2-23-09 - The change in income that is the equivalent to...

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Microeconomics – Class Notes – 2/23/09 HOMEWORK PROBLEMS: Chapter 5 Workbook : 1-8, 11-13, 15-18, 23 Chapter 5 – Textbook : 1-8, 12, 13, 25, 27, 32, 33, 36 For exam, you need to know: CONSUMER SURPLUS AND NET UTILITY Consumer surplus is also a bribe to not consume the good at all Talked about the demand curve as a series of reservation prices It’s also the difference between willingness to pay and what you have to pay If your utility is not represented by quasilinear preferences, then consumer surplus is not a good representation Compensating variation : The amount of money that would fully compensate the consumer for the change in price. The change in income that moves the consumer back to his/her original indifference curve. Equivalent variation : The amount of money needed to be taken away or given to the consumer in order to affect her as much as the price change.
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Unformatted text preview: The change in income that is the equivalent to the change in price Rule: | C.V |> |change in C.S | > |E.V | Normal good | C.V |< |change in C.S | < |E.V | inferior good Change in consumer surplus excellent job at estimating the compensating variation and equivalent variation For quasilinear preferences: CV = change in consumer surplus = EV CHAPTER #5 POLICY Food Stamps vs. Cash Federally funded program run by the stamps Why do we give food stamps instead of cash? o Economists believe that more options for consumption are always better: Which way are the lines moving? How do you know, based on the movement of the lines, that people are better off with cash rather than food stamp money? This is a more accurate representation of reality, but public policy is such that food stamps are preferred LABOR SUPPLY...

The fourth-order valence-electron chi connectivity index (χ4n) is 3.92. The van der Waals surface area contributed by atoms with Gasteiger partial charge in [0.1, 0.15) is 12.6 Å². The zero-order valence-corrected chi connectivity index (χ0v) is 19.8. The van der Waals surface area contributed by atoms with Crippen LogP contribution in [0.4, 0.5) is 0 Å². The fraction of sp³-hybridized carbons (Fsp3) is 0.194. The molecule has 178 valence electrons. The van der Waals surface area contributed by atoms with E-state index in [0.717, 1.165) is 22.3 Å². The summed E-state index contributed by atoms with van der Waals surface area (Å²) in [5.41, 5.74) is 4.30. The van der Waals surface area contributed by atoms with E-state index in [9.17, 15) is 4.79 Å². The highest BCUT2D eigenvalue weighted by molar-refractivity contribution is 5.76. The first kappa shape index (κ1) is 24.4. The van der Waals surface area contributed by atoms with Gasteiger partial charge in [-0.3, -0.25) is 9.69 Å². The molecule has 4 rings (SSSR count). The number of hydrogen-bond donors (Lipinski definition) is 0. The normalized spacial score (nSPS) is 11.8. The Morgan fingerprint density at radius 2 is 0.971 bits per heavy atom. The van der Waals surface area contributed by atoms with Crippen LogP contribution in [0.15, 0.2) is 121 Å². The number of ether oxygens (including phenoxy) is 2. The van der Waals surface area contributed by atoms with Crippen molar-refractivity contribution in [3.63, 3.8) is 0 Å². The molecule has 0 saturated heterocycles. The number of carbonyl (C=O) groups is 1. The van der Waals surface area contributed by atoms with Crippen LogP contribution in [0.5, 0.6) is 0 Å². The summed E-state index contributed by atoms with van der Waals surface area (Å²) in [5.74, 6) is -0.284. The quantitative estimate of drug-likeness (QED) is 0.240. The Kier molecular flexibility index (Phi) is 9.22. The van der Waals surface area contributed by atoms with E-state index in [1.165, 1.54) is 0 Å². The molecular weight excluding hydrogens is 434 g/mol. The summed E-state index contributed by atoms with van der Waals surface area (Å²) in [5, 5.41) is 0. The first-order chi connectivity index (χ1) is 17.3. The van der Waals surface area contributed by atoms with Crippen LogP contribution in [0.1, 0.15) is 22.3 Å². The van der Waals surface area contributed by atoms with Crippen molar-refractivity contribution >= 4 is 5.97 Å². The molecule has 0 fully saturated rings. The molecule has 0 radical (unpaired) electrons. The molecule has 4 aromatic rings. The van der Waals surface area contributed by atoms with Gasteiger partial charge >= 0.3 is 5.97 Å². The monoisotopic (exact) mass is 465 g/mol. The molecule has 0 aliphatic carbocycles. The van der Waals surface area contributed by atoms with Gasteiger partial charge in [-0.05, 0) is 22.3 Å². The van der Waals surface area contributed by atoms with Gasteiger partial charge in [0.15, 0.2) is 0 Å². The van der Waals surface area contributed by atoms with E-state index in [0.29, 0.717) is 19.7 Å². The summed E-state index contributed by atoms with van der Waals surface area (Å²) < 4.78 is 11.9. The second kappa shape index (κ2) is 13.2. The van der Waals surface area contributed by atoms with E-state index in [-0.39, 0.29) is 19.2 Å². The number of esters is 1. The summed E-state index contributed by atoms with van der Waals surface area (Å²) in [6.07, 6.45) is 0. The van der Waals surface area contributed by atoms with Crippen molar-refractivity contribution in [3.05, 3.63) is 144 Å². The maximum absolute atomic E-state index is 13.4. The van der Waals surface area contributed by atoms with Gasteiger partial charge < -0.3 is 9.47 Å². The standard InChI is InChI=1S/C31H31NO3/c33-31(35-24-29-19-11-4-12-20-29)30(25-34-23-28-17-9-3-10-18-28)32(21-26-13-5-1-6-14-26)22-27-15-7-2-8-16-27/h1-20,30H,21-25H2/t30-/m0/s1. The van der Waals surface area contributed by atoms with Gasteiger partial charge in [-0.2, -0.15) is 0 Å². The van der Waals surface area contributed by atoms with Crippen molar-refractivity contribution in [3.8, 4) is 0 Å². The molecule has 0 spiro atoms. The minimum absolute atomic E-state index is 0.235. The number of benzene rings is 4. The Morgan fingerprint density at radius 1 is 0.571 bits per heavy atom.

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2-23-09 - The change in income that is the equivalent to...

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